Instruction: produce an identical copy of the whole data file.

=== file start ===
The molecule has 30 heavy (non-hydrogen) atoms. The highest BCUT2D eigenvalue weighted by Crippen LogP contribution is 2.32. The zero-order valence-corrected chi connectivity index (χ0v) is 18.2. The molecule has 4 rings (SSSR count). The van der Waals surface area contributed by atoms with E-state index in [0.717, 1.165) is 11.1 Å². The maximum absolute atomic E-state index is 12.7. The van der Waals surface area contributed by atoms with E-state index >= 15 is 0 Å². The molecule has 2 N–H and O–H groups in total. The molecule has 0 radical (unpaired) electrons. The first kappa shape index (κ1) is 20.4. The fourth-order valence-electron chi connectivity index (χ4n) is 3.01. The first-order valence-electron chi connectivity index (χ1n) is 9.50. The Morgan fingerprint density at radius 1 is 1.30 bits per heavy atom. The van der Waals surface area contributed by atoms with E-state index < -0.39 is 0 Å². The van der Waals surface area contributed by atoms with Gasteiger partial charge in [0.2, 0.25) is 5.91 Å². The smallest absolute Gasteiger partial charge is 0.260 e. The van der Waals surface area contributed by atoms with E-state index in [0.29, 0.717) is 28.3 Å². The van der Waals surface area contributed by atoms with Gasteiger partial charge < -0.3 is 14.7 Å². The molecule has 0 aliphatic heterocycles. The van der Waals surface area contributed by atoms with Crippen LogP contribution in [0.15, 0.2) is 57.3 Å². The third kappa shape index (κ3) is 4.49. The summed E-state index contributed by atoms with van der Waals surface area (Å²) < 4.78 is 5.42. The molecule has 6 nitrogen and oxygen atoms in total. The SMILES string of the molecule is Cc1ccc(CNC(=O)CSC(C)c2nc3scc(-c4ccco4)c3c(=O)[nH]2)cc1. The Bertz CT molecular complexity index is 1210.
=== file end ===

The molecule has 30 heavy (non-hydrogen) atoms. The highest BCUT2D eigenvalue weighted by Crippen LogP contribution is 2.32. The zero-order valence-corrected chi connectivity index (χ0v) is 18.2. The molecule has 4 rings (SSSR count). The van der Waals surface area contributed by atoms with E-state index in [0.717, 1.165) is 11.1 Å². The maximum absolute atomic E-state index is 12.7. The van der Waals surface area contributed by atoms with E-state index >= 15 is 0 Å². The molecule has 2 N–H and O–H groups in total. The molecule has 0 radical (unpaired) electrons. The first kappa shape index (κ1) is 20.4. The fourth-order valence-electron chi connectivity index (χ4n) is 3.01. The first-order valence-electron chi connectivity index (χ1n) is 9.50. The Morgan fingerprint density at radius 1 is 1.30 bits per heavy atom. The van der Waals surface area contributed by atoms with E-state index < -0.39 is 0 Å². The van der Waals surface area contributed by atoms with Gasteiger partial charge in [0.2, 0.25) is 5.91 Å². The smallest absolute Gasteiger partial charge is 0.260 e. The van der Waals surface area contributed by atoms with E-state index in [0.29, 0.717) is 28.3 Å². The van der Waals surface area contributed by atoms with Gasteiger partial charge < -0.3 is 14.7 Å². The molecule has 0 aliphatic heterocycles. The van der Waals surface area contributed by atoms with Crippen LogP contribution in [0.15, 0.2) is 57.3 Å². The third kappa shape index (κ3) is 4.49. The summed E-state index contributed by atoms with van der Waals surface area (Å²) < 4.78 is 5.42. The molecule has 6 nitrogen and oxygen atoms in total. The SMILES string of the molecule is Cc1ccc(CNC(=O)CSC(C)c2nc3scc(-c4ccco4)c3c(=O)[nH]2)cc1. The Bertz CT molecular complexity index is 1210.